On the website, these manga, along with others uncollected in book form, appear with the permission of their makers, who receive 100% of the profits from advertising. Manga Library Z is basically free to use, although some aspects require payment. Akamatsu chairs J-Comic Terrace, which operates the site, and it currently hosts more than 10,000 works with around a million monthly users. “If people can read for free, they don’t need pirate editions, so we end up indirectly driving them out. The main thing that makes our site special is that I’m a working mangaka with an ongoing series at a Kōdansha magazine. I’m looking for a win-win situation for creators, readers, and publishers.
“I want to be able to get the creators’ permission and upload official free editions to Manga Library Z whenever I find a pirated ZIP file. I’m quick to take over pirate versions. If we keep going like this, we should be able to cover about half of all works that aren’t on the market.”
A Space for Experiments
It is not only about responding to piracy. “Manga Library Z is a space for all kinds of development and experimentation,” Akamatsu says. From 2018, a tie-up with Jitsugyō no Nihon Sha has brought the publisher onboard in an ongoing practical experiment making its past publications, including literature, available for free on the site. When third parties who own publication rights to materials post them, the incentive system provides 80% of advertising revenue to creators, with the remainder split between the publisher and the third party. The ease of the process on the website is a boon for those publishers that have struggled with digitization of past works. Akamatsu is seeking further such collaborations.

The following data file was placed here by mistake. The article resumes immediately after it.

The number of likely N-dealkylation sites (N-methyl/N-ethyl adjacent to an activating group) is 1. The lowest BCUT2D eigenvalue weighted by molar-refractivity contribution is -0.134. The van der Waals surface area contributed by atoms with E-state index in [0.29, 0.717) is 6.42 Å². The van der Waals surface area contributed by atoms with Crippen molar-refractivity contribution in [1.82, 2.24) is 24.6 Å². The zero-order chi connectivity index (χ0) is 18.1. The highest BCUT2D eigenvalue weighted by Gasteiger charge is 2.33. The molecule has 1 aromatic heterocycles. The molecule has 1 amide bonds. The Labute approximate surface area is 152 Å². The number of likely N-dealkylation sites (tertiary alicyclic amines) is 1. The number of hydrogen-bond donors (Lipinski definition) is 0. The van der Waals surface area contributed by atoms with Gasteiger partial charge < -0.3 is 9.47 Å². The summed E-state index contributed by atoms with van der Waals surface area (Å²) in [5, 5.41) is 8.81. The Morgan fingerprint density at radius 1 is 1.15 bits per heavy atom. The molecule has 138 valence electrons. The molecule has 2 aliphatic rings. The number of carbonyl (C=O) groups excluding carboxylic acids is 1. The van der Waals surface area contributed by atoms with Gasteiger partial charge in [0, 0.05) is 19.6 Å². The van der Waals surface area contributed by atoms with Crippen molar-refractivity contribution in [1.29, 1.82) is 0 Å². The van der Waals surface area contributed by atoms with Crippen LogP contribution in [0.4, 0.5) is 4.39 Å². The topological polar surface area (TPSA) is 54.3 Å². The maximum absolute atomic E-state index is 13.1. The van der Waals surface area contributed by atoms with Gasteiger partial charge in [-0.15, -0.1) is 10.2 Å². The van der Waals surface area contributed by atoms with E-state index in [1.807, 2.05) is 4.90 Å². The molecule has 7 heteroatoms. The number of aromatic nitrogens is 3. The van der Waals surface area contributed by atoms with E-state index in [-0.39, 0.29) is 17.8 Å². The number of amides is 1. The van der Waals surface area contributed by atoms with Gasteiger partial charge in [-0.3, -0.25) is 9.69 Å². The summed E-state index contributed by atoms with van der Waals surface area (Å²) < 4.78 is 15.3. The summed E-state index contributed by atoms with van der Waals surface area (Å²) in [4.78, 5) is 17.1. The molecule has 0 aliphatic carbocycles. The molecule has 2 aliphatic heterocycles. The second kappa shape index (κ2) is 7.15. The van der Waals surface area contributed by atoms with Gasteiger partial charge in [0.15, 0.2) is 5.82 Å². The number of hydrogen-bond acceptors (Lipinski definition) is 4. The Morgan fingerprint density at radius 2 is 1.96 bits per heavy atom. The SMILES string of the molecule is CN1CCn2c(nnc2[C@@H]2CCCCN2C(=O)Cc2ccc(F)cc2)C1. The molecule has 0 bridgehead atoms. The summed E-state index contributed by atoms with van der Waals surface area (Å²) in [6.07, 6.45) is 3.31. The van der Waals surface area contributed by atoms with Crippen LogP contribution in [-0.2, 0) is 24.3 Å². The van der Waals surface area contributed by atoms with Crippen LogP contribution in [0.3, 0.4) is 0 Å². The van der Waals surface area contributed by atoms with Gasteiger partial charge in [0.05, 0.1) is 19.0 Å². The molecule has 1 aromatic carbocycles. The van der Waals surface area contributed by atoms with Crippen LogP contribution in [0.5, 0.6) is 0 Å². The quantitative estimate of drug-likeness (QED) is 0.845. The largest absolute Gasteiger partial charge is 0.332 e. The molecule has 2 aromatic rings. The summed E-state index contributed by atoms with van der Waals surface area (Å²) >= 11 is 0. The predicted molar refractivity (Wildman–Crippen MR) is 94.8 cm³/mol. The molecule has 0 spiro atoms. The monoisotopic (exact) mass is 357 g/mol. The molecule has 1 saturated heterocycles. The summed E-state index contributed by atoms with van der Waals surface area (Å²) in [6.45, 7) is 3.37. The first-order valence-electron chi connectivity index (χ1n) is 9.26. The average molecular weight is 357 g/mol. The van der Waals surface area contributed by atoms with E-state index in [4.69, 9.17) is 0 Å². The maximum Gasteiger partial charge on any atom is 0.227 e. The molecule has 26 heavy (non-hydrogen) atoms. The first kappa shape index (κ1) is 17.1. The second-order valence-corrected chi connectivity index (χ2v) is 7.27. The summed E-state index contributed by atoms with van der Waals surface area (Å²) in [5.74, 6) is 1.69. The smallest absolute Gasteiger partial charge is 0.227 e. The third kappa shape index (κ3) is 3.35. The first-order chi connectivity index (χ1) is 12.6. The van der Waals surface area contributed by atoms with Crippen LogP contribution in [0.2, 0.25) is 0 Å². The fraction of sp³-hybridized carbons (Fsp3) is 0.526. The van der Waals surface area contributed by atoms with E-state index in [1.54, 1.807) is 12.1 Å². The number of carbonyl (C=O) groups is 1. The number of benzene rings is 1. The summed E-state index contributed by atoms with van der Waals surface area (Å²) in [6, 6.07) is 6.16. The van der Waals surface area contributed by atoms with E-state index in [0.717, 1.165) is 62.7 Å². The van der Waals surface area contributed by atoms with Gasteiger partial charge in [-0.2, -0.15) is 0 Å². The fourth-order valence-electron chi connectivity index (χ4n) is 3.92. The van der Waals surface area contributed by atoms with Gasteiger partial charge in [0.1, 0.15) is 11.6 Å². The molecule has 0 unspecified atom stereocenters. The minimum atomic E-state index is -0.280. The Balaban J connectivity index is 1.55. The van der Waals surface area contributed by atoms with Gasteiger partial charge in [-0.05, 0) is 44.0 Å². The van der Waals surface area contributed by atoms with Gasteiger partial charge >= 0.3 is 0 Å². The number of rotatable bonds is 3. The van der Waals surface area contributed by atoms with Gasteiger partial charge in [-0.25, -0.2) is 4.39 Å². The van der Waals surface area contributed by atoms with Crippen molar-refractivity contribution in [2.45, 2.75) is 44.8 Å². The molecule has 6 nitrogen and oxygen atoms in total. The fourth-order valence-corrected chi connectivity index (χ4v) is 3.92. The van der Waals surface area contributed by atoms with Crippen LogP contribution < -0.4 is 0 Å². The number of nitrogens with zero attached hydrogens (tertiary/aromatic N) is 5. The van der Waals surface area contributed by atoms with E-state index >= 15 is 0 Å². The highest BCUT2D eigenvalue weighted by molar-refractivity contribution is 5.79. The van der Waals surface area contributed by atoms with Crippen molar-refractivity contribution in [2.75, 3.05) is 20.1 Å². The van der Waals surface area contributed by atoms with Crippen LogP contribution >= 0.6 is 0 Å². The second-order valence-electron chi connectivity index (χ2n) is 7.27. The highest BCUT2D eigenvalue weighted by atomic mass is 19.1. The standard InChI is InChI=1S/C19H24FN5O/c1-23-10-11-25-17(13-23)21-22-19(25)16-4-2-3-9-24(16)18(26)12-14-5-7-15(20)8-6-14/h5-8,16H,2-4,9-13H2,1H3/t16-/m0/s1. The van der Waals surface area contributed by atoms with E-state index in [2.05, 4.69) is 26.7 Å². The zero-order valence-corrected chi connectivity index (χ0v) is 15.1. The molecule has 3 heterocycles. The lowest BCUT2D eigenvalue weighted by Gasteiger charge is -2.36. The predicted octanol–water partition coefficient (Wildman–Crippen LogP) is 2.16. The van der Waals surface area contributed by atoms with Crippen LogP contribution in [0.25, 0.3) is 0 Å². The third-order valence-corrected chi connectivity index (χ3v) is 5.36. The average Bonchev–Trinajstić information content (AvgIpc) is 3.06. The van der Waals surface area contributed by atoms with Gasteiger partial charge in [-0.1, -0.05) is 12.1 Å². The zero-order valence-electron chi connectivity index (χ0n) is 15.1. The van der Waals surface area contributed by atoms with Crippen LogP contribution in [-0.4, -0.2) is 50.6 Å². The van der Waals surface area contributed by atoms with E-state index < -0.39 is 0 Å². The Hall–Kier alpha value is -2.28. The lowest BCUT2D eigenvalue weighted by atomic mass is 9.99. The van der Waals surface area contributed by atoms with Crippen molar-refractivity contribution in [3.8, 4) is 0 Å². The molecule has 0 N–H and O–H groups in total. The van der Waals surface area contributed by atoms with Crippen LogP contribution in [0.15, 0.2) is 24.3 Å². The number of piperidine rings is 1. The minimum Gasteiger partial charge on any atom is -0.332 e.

He is also considering several ways to increase earnings, such as sales of PDF files with digital watermarks providing 40% of royalties to creators, registered Kindle editions that give creators more than 30% of royalties, and printing on demand.
Ongoing initiatives include combining optical character recognition of text with Google Translate to create manga versions in 51 languages, and the C-Tube project, which automatically converts pages into YouTube videos. This also applies YouTube’s automatic translation. The aim is to attract future manga fans from all around the world.
“We’re providing audio commentaries from creators for some works as well. By offering lots of different ways of reading, we aim to bring old works to life.” All these are ways of trying to help earn money for mangaka.
Akamatsu is working on text search, which would have academic applications. “Finding which characters and words are commonly used would be meaningful academically. For example, it would be interesting to see whether Tezuka Osamu used ‘life’ [生] or ‘death’ [死] more often, and this kind of material could be used in literary or philosophical research.”
What Do Manga Makers Think?